…Friedlaender and his colleague, David Johnston, from the Practice of Marine Conservation and Ecology at Duke University, are two of the American scientists involved in the project. They and their teams are responsible for programming, transmitting and analysing the data collected by the aerial drones.
They had been using these drones for other work, to count animals such as seals or penguins in remote places, and thought it would be good to pair up using drone technology with the boat. “There are special lenses that you can put on the drone’s camera, and you will get images that will show the plastics very well, separate from the background,” Friedlaender explained.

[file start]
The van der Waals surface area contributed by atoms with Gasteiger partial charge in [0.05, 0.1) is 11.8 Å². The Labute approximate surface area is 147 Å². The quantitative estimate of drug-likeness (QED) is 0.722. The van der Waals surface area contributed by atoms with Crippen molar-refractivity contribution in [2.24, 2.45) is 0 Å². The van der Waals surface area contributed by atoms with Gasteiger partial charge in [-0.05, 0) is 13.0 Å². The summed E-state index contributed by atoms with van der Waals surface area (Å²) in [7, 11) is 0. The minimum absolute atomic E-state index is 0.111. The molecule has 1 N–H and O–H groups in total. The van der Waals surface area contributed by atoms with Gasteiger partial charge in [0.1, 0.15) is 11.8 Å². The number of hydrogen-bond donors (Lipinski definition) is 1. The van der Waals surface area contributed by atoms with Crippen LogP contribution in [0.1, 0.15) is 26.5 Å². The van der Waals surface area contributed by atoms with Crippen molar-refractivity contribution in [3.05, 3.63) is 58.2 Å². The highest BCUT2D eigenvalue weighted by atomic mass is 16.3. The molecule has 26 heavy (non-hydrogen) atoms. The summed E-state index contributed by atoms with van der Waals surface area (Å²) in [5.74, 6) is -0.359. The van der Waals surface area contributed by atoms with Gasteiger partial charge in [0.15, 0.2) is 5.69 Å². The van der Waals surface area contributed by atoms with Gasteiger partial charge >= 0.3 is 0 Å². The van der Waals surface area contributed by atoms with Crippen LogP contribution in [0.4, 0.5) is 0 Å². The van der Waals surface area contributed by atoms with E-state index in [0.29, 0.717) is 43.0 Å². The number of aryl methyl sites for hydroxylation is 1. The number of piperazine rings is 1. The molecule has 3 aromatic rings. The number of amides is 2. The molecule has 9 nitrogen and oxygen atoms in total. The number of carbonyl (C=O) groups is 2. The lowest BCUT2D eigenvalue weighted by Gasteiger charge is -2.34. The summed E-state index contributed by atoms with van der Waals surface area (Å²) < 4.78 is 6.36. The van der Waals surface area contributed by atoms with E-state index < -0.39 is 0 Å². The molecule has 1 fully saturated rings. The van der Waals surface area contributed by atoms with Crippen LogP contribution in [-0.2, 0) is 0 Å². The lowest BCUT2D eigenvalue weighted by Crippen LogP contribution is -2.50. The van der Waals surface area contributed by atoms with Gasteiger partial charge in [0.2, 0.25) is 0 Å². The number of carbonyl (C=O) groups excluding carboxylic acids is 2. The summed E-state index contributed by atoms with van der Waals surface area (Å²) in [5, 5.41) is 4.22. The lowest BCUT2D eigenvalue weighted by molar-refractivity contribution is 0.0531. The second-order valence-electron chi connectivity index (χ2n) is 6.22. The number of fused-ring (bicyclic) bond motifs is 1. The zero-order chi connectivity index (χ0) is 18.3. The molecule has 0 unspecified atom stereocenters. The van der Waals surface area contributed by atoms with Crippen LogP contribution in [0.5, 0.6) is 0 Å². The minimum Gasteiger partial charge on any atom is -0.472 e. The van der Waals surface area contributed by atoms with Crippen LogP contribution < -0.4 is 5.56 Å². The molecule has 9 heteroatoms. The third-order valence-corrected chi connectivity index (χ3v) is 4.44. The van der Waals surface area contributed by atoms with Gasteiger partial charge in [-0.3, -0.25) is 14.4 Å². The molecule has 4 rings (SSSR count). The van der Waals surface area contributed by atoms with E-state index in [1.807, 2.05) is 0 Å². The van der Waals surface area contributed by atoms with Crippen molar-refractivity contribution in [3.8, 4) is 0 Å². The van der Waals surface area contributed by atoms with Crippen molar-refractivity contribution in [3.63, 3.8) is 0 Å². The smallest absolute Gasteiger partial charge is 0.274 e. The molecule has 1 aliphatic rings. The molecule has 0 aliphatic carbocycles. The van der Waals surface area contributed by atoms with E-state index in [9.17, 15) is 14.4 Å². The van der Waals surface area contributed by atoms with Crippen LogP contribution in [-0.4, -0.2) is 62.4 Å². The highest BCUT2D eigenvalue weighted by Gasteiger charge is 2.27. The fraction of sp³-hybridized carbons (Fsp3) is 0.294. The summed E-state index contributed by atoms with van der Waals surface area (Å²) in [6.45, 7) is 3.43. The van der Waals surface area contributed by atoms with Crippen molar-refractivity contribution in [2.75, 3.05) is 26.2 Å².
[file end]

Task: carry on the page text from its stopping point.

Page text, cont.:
…When the boat arrives at a new location, the US scientists, linked by satellite, send the programme for the drone’s flight and the crew upload the flight information to the drone.
After that, they can “literally throw the drone up into the air and it goes on to collect all the data as programmed and then returns. The crew will fly as many missions in a given location as we tell them. When they call into the next port they will download the data onto a hard drive, which is sent to us. Once we begin our analysis it won’t take long to get results and we can start mapping the data.”So far, the programme hasn’t experienced any glitches. The mapping data which has been compiled is considered open source and made available online.
Welcome to drone day on the Adafruit blog. Every Monday we deliver the latest news, products and more from the Unmanned Aerial Vehicles (UAV), quadcopter and drone communities. Drones can be used for video & photography (dronies), civil applications, policing, farming, firefighting, military and non-military security work, such as surveillance of pipelines. Previous posts can be found via the #drone tag and our drone / UAV categories.
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